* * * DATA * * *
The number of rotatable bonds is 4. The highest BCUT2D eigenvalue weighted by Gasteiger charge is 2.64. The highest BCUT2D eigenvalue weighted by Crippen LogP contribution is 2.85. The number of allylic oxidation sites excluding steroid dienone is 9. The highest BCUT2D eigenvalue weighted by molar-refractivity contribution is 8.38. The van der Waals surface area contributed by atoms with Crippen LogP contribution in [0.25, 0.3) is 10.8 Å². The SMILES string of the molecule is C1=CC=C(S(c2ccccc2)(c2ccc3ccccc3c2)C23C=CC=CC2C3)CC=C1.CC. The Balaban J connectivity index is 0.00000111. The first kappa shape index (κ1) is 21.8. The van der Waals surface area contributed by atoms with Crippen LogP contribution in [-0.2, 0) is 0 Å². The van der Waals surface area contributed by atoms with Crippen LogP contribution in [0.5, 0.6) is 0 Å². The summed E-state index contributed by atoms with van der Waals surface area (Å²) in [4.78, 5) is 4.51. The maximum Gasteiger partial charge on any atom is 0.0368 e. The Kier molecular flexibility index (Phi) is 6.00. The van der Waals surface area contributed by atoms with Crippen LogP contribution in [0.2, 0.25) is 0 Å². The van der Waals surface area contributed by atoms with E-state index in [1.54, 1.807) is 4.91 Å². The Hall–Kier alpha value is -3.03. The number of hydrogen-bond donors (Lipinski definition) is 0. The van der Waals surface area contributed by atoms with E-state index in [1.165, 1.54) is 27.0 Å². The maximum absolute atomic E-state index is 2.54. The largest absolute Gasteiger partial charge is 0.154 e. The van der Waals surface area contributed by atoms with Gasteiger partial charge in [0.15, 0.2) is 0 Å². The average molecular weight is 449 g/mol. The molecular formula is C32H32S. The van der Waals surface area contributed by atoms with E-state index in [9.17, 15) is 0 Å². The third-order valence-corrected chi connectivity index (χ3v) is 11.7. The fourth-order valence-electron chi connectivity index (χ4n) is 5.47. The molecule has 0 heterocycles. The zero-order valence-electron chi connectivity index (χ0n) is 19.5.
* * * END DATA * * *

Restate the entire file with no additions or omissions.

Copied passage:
The number of rotatable bonds is 4. The highest BCUT2D eigenvalue weighted by Gasteiger charge is 2.64. The highest BCUT2D eigenvalue weighted by Crippen LogP contribution is 2.85. The number of allylic oxidation sites excluding steroid dienone is 9. The highest BCUT2D eigenvalue weighted by molar-refractivity contribution is 8.38. The van der Waals surface area contributed by atoms with Crippen LogP contribution in [0.25, 0.3) is 10.8 Å². The SMILES string of the molecule is C1=CC=C(S(c2ccccc2)(c2ccc3ccccc3c2)C23C=CC=CC2C3)CC=C1.CC. The Balaban J connectivity index is 0.00000111. The first kappa shape index (κ1) is 21.8. The van der Waals surface area contributed by atoms with Crippen LogP contribution in [-0.2, 0) is 0 Å². The van der Waals surface area contributed by atoms with Crippen LogP contribution in [0.5, 0.6) is 0 Å². The summed E-state index contributed by atoms with van der Waals surface area (Å²) in [4.78, 5) is 4.51. The maximum Gasteiger partial charge on any atom is 0.0368 e. The Kier molecular flexibility index (Phi) is 6.00. The van der Waals surface area contributed by atoms with Crippen LogP contribution in [0.2, 0.25) is 0 Å². The van der Waals surface area contributed by atoms with E-state index in [1.54, 1.807) is 4.91 Å². The Hall–Kier alpha value is -3.03. The number of hydrogen-bond donors (Lipinski definition) is 0. The van der Waals surface area contributed by atoms with E-state index in [1.165, 1.54) is 27.0 Å². The maximum absolute atomic E-state index is 2.54. The largest absolute Gasteiger partial charge is 0.154 e. The van der Waals surface area contributed by atoms with Gasteiger partial charge in [0.15, 0.2) is 0 Å². The average molecular weight is 449 g/mol. The molecular formula is C32H32S. The van der Waals surface area contributed by atoms with E-state index in [9.17, 15) is 0 Å². The third-order valence-corrected chi connectivity index (χ3v) is 11.7. The fourth-order valence-electron chi connectivity index (χ4n) is 5.47. The molecule has 0 heterocycles. The zero-order valence-electron chi connectivity index (χ0n) is 19.5.